On the eve of the May 15th 5G Day of Action, the first national campaign to push back against the unchecked deployment of 5G-ready small cell infrastructure, the New York Times has published a shameful and wildly inaccurate hit piece asserting that opponents of 5G are being unwittingly manipulated by Russia.
The article, “Your 5G Phone Won’t Hurt You. But Russia Wants You to Think Otherwise,” focuses exclusively on a television network most people have never heard of – RT America – and argues that the tiny network, controlled by the Russian government, is the sole driving force behind the growing public opposition to 5G.
The Times cleverly conflates 5G-enabled smart phones with 5G small cell antennas, and fails to note that RT America is just one of many media outlets that are covering the controversy over 5G antenna deployment, including Fox News and CNN.
It also neglects to mention the hundreds of recently published, peer-reviewed, independent scientific studies from highly credible academic institutions and our own National Institutes of Health that demonstrate biological harm, including cancer, from exposure to RF microwave radiation. A listing of some of the most recent studies is located here.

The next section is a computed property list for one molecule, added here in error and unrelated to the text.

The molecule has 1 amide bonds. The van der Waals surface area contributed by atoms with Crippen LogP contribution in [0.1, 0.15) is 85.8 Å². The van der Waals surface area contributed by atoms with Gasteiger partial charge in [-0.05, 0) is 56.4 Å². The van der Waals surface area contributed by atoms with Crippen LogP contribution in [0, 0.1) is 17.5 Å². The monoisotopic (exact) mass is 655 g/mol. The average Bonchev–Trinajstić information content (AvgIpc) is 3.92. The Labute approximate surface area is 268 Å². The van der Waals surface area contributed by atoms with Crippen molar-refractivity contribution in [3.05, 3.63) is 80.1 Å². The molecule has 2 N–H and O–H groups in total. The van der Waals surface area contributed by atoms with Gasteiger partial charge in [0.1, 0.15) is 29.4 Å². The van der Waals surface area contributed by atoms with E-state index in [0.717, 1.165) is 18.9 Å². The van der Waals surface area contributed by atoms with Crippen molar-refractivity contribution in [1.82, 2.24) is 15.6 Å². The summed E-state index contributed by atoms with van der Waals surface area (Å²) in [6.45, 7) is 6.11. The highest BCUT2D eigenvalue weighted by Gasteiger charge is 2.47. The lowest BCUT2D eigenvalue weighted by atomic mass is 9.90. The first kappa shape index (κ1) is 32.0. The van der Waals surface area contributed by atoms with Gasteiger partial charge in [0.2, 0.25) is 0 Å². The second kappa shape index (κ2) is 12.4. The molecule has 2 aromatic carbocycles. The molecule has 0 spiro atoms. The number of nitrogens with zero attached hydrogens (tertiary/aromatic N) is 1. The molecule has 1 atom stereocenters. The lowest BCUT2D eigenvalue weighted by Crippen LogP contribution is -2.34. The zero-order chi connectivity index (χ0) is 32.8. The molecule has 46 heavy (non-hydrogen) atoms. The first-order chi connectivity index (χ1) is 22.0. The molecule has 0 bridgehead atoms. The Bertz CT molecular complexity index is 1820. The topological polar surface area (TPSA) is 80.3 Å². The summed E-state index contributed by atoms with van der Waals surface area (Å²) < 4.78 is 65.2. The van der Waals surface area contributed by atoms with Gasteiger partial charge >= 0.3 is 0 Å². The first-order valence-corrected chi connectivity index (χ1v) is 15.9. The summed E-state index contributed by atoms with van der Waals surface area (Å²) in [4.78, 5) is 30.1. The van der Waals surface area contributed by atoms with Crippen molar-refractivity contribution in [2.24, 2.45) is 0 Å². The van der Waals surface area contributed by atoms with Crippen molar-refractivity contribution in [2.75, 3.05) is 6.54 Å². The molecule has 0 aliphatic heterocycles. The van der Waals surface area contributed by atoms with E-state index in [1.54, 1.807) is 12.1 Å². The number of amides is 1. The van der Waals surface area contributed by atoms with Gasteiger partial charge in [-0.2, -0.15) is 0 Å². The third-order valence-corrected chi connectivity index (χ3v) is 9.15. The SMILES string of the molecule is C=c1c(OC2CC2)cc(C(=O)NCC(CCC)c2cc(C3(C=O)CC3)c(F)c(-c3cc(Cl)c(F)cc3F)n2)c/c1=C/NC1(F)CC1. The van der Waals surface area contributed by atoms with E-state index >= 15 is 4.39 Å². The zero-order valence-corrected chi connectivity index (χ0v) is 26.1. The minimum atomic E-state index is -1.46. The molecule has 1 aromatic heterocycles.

Verizon CEO Hans Vestberg welcomes New York Times CEO Mark Thompson at a recent announcement of their 5G joint venture.
Although the Times acknowledges its investment in a 5G joint venture with the telecom giant Verizon, it fails to mention another clear conflict of interest: the pages of the Times are filled with full-page color ads for wireless companies like Verizon which stand to make billions from new services made possible by the deployment of 5G-enabled small cell antennas on virtually every block of every street in America.
In the article, the Times attempts to disparage a highly credible academic researcher and medical professional with no financial stake in the debate, while quoting so-called “experts” with ties to industry but no credentials or experience in public health. Without any evidence, the Times smugly concludes that there is absolutely no risk related to 5G.
Based on the science, we are certain of the risk, and believe that widespread exposure to wireless radiation will soon become a national public health issue. We are particularly concerned for children, who, notwithstanding the casual assertion of the Times to the contrary, are more vulnerable than adults to environmental exposures of all kinds.
The Times owes an apology to its readers for failing to disclose its own economic stake in the successful deployment of 5G, and for publishing this transparent attempt to stifle legitimate concerns about an exposure that has been proven harmful.
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